It’s like the jilted lover saying “If I can’t have you, no one can!”
Now Bell wants to stop selling DSL to IS
[ link ]
The CRTC forces Bell to allow companies to resell their DSL services because the Canadian government paid lots of money to Bell to help them build it. Now: “Bell said such regulation is no longer necessary now that there is enough competition in phone and internet markets. ”
Right- they claim that cable competition means that we don’t need small ISPs. Cable is as bad as they are! Rogers throttles p2p AND all encrypted content so you can’t use your VPN. Videotron in Quebec is as bad, and that’s the only competition I know about.
How is this “enough competition”?? They all do the same anti-competitive things to their clients and paying money to switch from one to another will only mean that one of the other 3 providers will be abusing you.
CRTC, defend us! This is getting out of hand!
Reply from the Competition Bureau
Thank you for the information you have provided concerning Bell Canada (“Bell”). The Competition Bureau (the “Bureau”) has received your complaint that Bell has engaged in the control or “shaping” of traffic of independent Internet Service Providers (“ISPs”) that provide service through wholesale access to Bell’s network. In your complaint, you have alleged that this is an anti-competitive practice on the part of Bell.
The Bureau is a law enforcement agency responsible for the administration and application of the Competition Act (the “Act”). It contributes to the prosperity of Canadians by protecting and promoting competitive markets and enabling informed consumer choice.
Your complaint has been reviewed by the Bureau’s Civil Matters Branch under the abuse of dominance provisions of the Act (section 79). In order for conduct to violate that section of the Act and for the Bureau to obtain an order to stop it, we must prove that:
· one or more persons substantially or completely control, throughout Canada or anywhere thereof, a class or species of business;
· that person or those persons have engaged in or are engaging in a practice of anti-competitive acts; and
· the practice has had, is having or is likely to have the effect of preventing or lessening competition substantially in a market.
This framework, including its application to the denial or disruption of service in the telecommunications industry, is discussed in detail in the Bureau’s Draft Information Bulletin on the Abuse of Dominance Provisions in the Telecommunications Industry, available on the Bureau’s website at [ link ].
At this point, Bell’s network management practices appear to be non-discriminatory, in that they are being applied at a network-wide level to both Bell’s own retail service and the service of all its wholesale customers. In this regard, it does not appear to the Bureau that Bell is currently engaging in a practice of anti-competitive acts contrary to the Act. The extent that such network management practices may violate any contractual terms between Bell and its ISP customers is a private contractual issue between those parties.
However, the Canadian Radio-television and Telecommunications Commission (“CRTC”) regulates wholesale access by independent ISPs to high-speed Internet access services from both telephone and cable companies, subject to Telecom Decision CRTC 2008-17, Revised regulatory framework for wholesale services and definition of essential service, 3 March 2008. Under the CRTC’s regulatory framework for wholesale services, Bell is required to provide access to their DSL network to independent ISPs at regulated rates and terms of service. If the CRTC finds Bell or any other network operator to be in violation of these terms or otherwise engaging in unjust discrimination or undue preference, the CRTC has the power to address these issues under the Telecommunications Act. Should you believe carriers are engaging in unjust discrimination and undue preference, we suggest that you contact the CRTC, which may be in a position to address your concerns:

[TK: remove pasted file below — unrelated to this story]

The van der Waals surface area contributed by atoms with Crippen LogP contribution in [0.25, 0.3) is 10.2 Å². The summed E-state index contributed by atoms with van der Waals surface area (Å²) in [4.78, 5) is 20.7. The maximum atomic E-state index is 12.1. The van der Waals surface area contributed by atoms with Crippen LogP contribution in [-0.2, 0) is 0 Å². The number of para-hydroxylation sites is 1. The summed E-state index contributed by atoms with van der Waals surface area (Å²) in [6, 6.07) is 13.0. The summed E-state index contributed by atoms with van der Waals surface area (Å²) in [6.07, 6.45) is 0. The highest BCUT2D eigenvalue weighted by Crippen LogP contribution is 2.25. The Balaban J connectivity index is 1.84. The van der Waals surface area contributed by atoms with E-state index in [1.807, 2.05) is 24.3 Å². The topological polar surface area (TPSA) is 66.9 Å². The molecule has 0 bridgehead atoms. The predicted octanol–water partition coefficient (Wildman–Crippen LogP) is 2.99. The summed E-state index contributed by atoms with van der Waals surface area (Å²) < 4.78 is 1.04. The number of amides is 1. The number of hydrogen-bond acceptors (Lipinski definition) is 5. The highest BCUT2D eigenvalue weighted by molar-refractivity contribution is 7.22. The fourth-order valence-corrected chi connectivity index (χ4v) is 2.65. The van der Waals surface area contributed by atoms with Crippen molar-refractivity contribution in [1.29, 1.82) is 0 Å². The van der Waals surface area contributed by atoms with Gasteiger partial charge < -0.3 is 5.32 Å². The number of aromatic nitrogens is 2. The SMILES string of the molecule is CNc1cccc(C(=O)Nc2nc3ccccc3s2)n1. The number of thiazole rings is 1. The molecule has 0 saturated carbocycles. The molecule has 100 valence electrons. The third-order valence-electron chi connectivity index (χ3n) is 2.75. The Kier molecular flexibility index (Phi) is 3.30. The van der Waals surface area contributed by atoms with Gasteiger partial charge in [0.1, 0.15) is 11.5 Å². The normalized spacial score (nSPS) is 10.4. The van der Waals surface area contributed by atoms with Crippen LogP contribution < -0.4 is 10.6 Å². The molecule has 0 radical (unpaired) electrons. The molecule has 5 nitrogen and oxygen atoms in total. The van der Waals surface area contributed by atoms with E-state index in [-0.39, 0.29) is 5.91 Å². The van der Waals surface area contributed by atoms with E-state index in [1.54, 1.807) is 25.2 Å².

Oh I almost missed the footer they stuck in the email.
“Please note that the Canadian Association of Internet Providers (CAIP) has made an application on this basis to the CRTC asking them to resolve this issue.
Thank you again for taking the time to bring this matter to our attention.”
if all traffic were encrypted, deep packet inspection would not work. I think that ssh will become the standard for all Internet traffic in the near future. Either ssh or some other form of encryption. Every time I turn around, another little piece of pivacy is being taken from me. Case in point, to return bottles here you must provide your phone number. Why?
WHAT ABOUT ROGERS?
What about Rogers – they are the ones who introduced throttling into the Canadian market.
Rogers unfortunately is the only highspeed choice for some areas of Canada – and I think equal attention should be placed on the dispicable practices of Rogers.
It does not seem difficult to prove how ISP’s are losing customers because they cannot guarantee Qos on their web access.
Customer complaints, unacceptable performance levels are all be documented and provided to the commission. There is also a fairly obvious compromise arrangement between the parties that would work for all concerned.
Text extract from response
“Your complaint has been reviewed by the Bureau’s Civil Matters Branch under the abuse of dominance provisions of the Act (section 79). In order for conduct to violate that section of the Act and for the Bureau to obtain an order to stop it, we must prove that:
· one or more persons substantially or completely control, throughout Canada or anywhere thereof, a class or species of business;
· that person or those persons have engaged in or are engaging in a practice of anti-competitive acts; and
· the practice has had, is having or is likely to have the effect of preventing or lessening competition substantially in a market. ”